(c) When the Mishnah says 'Hizah Mimenu Achas l'Ma'alah v'Sheva l'Matah' - it does not mean one on the top half of the Mizbe'ach ha'Zahav and seven on the lower half - but the first one near the top, and the remaining seven, below it (each one a little lower than the other) but all above the half-way mark.
(d) 'ke'Matzlif' or 'ki'Menagda' - means like they used to give Malkus - one stroke below the other.
(a) In another Mishnah later, the Tana, describing how the Kohen Gadol would sprinkle the blood on the Mizbe'ach ha'Zahav, writes 'Hizah Mimenu al Taharo shel Mizbe'ach', which we think, means by the middle of the (vertical) wall of the Mizbe'ach (from the word Tzaharayim, which means mid-day). In that case, we will be faced with the problem of how it is possible to sprinkle so many times towards the middle of the wall of the Mizbe'ach without the blood sometimes falling above the halfway mark, and sometimes below it?
(b) Rabah bar Shilo interprets 'al Taharo' to mean in the middle of the top of the Mizbe'ach - from the Pasuk "u'che'Etzem ha'Shamayim la'*Tohar*" which means in the middle of the sky, which is horizontal.
(a) It is natural to follow first the procedure of an Olah (by the north-eastern corner), and then that of a Chatas (by the south-western corner) - since it was, after all, an Olah.
(b) They sprinkled the blood specifically on those two corners (and not on the south-east and the north-west) - because the Olah required the Yesod, and there was no Yesod by the south-east and the north-western corners.
(c) They started with the north-eastern corner and not with the south-west - because of the principle 'be'Chol Pinos she'Ata Poneh, Le'olam Al Tifneh Ela li'Yemin' (one should always make a point of going towards the right).
(d) This principle applies exclusively to a Chatas (where the Kohen had to place the blood on the four Keranos (blocks on the corners), which in turn, required climbing the ramp. Consequently, when he reached the top, he would arrive at the north-eastern corner before the south-western one). It did not apply to an Olah, where the Kohen would stand on the ground and sprinkle. Chazal nevertheless fixed that order even by an Olah, presumably for the sake of uniformity.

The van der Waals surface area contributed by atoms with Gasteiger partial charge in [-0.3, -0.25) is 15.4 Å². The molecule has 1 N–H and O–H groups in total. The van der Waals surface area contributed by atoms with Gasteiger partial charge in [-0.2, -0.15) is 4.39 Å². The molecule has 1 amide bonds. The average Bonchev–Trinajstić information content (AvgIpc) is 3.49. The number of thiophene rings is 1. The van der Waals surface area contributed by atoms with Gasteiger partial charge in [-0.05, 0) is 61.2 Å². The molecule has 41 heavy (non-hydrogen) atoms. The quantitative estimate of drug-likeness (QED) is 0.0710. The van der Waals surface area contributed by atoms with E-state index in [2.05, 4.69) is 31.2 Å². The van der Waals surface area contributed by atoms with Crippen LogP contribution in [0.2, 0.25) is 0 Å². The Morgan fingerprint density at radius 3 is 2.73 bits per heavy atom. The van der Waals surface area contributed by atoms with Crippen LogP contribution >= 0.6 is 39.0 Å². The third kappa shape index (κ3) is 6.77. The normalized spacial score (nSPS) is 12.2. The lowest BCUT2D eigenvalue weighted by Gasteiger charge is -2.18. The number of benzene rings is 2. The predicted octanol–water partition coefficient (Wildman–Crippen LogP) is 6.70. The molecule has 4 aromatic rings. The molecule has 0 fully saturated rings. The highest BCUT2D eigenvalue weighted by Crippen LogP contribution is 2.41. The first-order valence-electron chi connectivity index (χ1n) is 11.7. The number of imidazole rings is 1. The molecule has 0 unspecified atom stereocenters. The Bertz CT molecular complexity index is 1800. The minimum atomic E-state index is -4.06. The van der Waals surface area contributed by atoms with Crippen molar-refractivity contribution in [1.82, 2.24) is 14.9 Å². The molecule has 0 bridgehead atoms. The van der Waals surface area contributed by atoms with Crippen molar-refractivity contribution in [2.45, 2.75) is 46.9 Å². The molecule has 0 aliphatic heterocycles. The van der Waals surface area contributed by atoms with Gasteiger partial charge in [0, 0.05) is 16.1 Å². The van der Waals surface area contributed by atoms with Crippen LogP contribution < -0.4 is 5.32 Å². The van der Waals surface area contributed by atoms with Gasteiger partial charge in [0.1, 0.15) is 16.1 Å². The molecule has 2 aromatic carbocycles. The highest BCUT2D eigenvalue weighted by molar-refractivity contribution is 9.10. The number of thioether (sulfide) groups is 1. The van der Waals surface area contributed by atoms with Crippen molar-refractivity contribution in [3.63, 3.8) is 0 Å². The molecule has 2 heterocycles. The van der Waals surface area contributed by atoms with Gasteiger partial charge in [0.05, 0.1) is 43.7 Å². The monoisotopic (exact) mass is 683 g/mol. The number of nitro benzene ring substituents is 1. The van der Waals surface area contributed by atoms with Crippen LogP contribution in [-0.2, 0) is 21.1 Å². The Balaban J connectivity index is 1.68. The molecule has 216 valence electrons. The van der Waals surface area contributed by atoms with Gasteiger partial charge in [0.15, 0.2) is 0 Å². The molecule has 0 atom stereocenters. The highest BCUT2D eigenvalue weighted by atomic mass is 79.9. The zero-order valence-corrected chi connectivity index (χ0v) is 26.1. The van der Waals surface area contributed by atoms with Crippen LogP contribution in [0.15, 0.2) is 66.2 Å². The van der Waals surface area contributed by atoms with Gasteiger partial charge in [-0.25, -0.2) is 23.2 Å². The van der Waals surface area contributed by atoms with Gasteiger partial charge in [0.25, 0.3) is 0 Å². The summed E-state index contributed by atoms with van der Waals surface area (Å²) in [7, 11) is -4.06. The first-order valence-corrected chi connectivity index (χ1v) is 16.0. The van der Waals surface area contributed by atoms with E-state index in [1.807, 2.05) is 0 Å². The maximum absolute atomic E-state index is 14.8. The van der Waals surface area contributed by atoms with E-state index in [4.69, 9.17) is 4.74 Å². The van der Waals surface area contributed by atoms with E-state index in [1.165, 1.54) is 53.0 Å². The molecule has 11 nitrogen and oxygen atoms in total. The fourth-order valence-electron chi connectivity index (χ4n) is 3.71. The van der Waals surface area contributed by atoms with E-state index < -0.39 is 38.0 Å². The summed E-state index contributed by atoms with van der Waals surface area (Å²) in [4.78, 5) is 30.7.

(a) The concept of splitting the second sprinkling into two (like a Chatas) is derived from the Pasuk "... l'Chatas, al Olas ha'Tamid Ye'aseh v'Nisko" - which implies that one should apply the Din of the Chatas to an Olah (and not vice-versa).
1. The 'Lishkas ha'Chosmos' - was the room which contained the discs for the Nesachim (about which we learned in Shekalim 7b.) marked Eigel, Gedi, Zachar and Chotei. Anybody who wanted the flour, wine and oil for his Nesech, would pay the officer in charge of the discs, and would receive the appropriate commodities.
2. The 'Lishkas Beis ha'Mokad' - was the room where a fire burned constantly, for the Kohanim (who had to serve bare-footed) to be able to warm their feet.
(b) The Lishkas Beis ha'Tela'im was where they always had at least six lambs examined for blemishes, ready to be brought as the Korban Tamid.
(c) We reconcile the Mishnah in Tamid, which places the Lishkas Beis ha'Tela'im on the north-west of the Beis ha'Mokad, with the Mishnah in Midos, which describes it as being in the south-west - by establishing Rebbi Eliezer ben Yakov as the author of the latter (and of all Stam Mishnayos in Midos), and that of the Mishnah in Tamid as the Rabanan.
(a) The four corners of the Lishkas Beis ha'Mokad was divided into two - inasmuch as two of the corners were in the Kodesh and two in the Chol.
(b) The division was marked by means of short wooden posts.
(c) In the north-eastern room, the Chashmona'i Kings hid the stones of the Mizbe'ach which the Greek kings had defiled by sacrificing on it in the name of their idols.
(d) The north-western room (according to the Tana in Midos) - contained the entrance to the Mikvah.